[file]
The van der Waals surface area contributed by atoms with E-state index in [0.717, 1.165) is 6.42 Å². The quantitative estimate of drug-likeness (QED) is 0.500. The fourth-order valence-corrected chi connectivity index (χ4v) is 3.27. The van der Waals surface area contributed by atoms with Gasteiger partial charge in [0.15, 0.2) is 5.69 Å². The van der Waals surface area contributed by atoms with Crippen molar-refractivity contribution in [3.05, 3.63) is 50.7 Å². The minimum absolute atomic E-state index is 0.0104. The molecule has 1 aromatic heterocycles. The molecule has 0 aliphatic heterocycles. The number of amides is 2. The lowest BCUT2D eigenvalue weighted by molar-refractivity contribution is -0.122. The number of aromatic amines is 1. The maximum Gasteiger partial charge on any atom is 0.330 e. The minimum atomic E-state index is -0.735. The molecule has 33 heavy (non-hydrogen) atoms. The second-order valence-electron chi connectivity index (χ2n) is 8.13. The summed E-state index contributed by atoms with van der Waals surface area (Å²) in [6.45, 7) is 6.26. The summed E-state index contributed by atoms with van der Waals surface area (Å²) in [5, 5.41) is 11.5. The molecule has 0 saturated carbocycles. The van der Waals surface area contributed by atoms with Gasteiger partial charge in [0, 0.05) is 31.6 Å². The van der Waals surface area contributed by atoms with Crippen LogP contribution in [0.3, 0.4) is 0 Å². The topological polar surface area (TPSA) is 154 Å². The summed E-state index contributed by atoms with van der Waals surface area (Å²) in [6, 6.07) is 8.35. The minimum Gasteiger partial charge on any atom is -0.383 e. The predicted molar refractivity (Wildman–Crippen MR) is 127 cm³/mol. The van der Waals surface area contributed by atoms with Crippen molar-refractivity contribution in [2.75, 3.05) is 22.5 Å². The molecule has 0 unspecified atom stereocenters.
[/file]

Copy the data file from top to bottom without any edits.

The van der Waals surface area contributed by atoms with E-state index in [0.717, 1.165) is 6.42 Å². The quantitative estimate of drug-likeness (QED) is 0.500. The fourth-order valence-corrected chi connectivity index (χ4v) is 3.27. The van der Waals surface area contributed by atoms with Gasteiger partial charge in [0.15, 0.2) is 5.69 Å². The van der Waals surface area contributed by atoms with Crippen molar-refractivity contribution in [3.05, 3.63) is 50.7 Å². The minimum absolute atomic E-state index is 0.0104. The molecule has 1 aromatic heterocycles. The molecule has 0 aliphatic heterocycles. The number of amides is 2. The lowest BCUT2D eigenvalue weighted by molar-refractivity contribution is -0.122. The number of aromatic amines is 1. The maximum Gasteiger partial charge on any atom is 0.330 e. The minimum atomic E-state index is -0.735. The molecule has 33 heavy (non-hydrogen) atoms. The second-order valence-electron chi connectivity index (χ2n) is 8.13. The summed E-state index contributed by atoms with van der Waals surface area (Å²) in [6.45, 7) is 6.26. The summed E-state index contributed by atoms with van der Waals surface area (Å²) in [5, 5.41) is 11.5. The molecule has 0 saturated carbocycles. The van der Waals surface area contributed by atoms with Gasteiger partial charge in [0, 0.05) is 31.6 Å². The van der Waals surface area contributed by atoms with Crippen LogP contribution in [0.3, 0.4) is 0 Å². The topological polar surface area (TPSA) is 154 Å². The summed E-state index contributed by atoms with van der Waals surface area (Å²) in [6, 6.07) is 8.35. The minimum Gasteiger partial charge on any atom is -0.383 e. The predicted molar refractivity (Wildman–Crippen MR) is 127 cm³/mol. The van der Waals surface area contributed by atoms with Crippen molar-refractivity contribution in [2.75, 3.05) is 22.5 Å². The molecule has 0 unspecified atom stereocenters.